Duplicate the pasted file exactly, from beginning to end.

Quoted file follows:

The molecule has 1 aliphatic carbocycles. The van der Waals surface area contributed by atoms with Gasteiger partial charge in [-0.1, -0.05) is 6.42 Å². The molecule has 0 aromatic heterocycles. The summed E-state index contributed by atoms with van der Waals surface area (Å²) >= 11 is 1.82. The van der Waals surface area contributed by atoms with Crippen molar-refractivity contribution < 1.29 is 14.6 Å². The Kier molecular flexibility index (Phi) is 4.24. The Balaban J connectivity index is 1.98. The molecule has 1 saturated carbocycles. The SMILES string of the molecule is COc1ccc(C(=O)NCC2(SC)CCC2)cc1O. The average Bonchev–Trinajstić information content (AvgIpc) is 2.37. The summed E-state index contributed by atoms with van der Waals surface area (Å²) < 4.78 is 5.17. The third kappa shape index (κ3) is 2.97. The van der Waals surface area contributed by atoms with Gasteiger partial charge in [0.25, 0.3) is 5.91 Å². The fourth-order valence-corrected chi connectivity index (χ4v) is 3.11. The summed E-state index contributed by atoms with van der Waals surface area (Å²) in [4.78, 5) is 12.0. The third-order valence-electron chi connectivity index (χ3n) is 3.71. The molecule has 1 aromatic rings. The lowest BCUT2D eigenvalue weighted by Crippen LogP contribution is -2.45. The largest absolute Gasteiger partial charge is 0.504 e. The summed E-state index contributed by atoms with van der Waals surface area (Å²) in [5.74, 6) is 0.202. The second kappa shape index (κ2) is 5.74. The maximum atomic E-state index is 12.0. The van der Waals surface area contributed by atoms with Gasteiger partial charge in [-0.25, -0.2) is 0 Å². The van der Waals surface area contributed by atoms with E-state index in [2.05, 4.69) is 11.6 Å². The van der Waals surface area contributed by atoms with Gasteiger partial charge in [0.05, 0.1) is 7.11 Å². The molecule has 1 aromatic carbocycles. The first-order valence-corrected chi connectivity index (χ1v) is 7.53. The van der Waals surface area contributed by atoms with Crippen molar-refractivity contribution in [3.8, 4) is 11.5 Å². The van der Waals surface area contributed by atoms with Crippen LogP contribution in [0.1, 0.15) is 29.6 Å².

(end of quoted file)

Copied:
The molecule has 1 aliphatic carbocycles. The van der Waals surface area contributed by atoms with Gasteiger partial charge in [-0.1, -0.05) is 6.42 Å². The molecule has 0 aromatic heterocycles. The summed E-state index contributed by atoms with van der Waals surface area (Å²) >= 11 is 1.82. The van der Waals surface area contributed by atoms with Crippen molar-refractivity contribution < 1.29 is 14.6 Å². The Kier molecular flexibility index (Phi) is 4.24. The Balaban J connectivity index is 1.98. The molecule has 1 saturated carbocycles. The SMILES string of the molecule is COc1ccc(C(=O)NCC2(SC)CCC2)cc1O. The average Bonchev–Trinajstić information content (AvgIpc) is 2.37. The summed E-state index contributed by atoms with van der Waals surface area (Å²) < 4.78 is 5.17. The third kappa shape index (κ3) is 2.97. The van der Waals surface area contributed by atoms with Gasteiger partial charge in [0.25, 0.3) is 5.91 Å². The fourth-order valence-corrected chi connectivity index (χ4v) is 3.11. The summed E-state index contributed by atoms with van der Waals surface area (Å²) in [4.78, 5) is 12.0. The third-order valence-electron chi connectivity index (χ3n) is 3.71. The molecule has 1 aromatic rings. The lowest BCUT2D eigenvalue weighted by Crippen LogP contribution is -2.45. The largest absolute Gasteiger partial charge is 0.504 e. The summed E-state index contributed by atoms with van der Waals surface area (Å²) in [5.74, 6) is 0.202. The second kappa shape index (κ2) is 5.74. The maximum atomic E-state index is 12.0. The van der Waals surface area contributed by atoms with Gasteiger partial charge in [-0.25, -0.2) is 0 Å². The van der Waals surface area contributed by atoms with E-state index in [2.05, 4.69) is 11.6 Å². The van der Waals surface area contributed by atoms with Gasteiger partial charge in [0.05, 0.1) is 7.11 Å². The molecule has 1 aromatic carbocycles. The first-order valence-corrected chi connectivity index (χ1v) is 7.53. The van der Waals surface area contributed by atoms with Crippen molar-refractivity contribution in [3.8, 4) is 11.5 Å². The van der Waals surface area contributed by atoms with Crippen LogP contribution in [0.1, 0.15) is 29.6 Å².